It appears that fluoride accumulates in brain tissue, and younger animals and people are more vulnerable than older ones (Neurotoxicol Teratol, 1995; 17: 169-77). We also know that children excrete fluoride less efficiently than adults and so retain more of it (Aust Trad Med Soc Newslett, 1993/94; Summer).

In these studies, researchers discovered that fluoride caused behavioural problems not unlike hyperactivity as well as learning deficits (Neurotoxicol Teratol, 1995; 17: 169-77). What was also surprising is how little exposure was needed before subtle brain damage was seen. Also, the brain effects were measurable at a lower level of exposure than that required to damage bones.

The researchers also discovered subtle differences between the sexes in the timing of exposure required to cause damage. Males were most sensitive to prenatal exposure while females were more likely to be damaged if exposed as weaned babies or as adults.

The behavioural problems were also different, depending on time of exposure. Rats exposed prenatally tended to be hyperactive whereas those exposed as young rats or adults tended to have cognitive (mental-processing) deficits.

The level of exposure required to cause damage, and the apparent differences between male and female tolerances to exposure corresponded to those found in other studies of hippocampal brain damage.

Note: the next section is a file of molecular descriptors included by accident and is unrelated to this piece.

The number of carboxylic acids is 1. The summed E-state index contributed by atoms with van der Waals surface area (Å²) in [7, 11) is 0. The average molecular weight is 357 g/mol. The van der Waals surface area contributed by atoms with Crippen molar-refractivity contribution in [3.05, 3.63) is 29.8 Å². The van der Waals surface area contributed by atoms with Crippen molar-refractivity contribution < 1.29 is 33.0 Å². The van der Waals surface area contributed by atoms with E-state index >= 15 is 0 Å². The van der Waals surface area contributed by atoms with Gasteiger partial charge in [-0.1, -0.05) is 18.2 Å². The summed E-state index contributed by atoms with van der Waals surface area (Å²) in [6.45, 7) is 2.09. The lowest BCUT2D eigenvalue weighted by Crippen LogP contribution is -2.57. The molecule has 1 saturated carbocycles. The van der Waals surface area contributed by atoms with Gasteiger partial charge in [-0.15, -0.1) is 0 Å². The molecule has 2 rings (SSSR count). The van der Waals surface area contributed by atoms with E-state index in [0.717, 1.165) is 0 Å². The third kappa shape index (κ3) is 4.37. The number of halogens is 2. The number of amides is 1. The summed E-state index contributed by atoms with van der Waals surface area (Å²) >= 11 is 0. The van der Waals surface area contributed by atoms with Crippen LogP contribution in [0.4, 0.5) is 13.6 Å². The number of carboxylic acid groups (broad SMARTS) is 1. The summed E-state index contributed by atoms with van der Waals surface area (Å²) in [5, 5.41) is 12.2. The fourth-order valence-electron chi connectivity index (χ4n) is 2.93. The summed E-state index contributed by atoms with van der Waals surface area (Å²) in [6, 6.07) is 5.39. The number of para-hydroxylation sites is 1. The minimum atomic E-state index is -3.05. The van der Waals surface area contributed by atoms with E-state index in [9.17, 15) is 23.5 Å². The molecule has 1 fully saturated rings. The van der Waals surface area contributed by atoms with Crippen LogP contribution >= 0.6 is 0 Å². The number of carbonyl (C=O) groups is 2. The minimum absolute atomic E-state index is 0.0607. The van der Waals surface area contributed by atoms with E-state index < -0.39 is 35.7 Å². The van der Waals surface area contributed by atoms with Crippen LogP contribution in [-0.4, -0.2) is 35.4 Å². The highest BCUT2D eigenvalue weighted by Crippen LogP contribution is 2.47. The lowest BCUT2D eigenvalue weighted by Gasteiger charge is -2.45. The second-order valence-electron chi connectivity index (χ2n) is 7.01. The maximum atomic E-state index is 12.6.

Although animal studies don’t necessarily apply to humans, they provide important clues concerning the damage wreaked by fluoride in the Chinese towns. Fluoride blood levels in this rat model (0.059-0.640 ppm) were similar to those reported in children one hour after receiving topical fluoride treatment of their teeth.

A few mechanisms have been suggested as to how fluoride affects brain function. These include influencing calcium currents, altering enzyme structure, inhibiting brain hormone activity and increasing phosphoinositide (needed for cell and calcium activation) breakdown (Fluoride, 1996; 29: 187). In guinea pigs, which like primates, including humans, cannot synthesise their own vitamin C, intracellular fluoride alters calcium currents from hippocampal neurons (J Neurosci, 1986; 6: 2915).

The fluoride ion also affects amide binding such as occur in proteins. This may explain how fluoride is able to disrupt key sites in biological systems (J Am Chem Soc, 1981; 103: 24-8; Int Clin Psychopharmacol, 1994; 9: 79-82).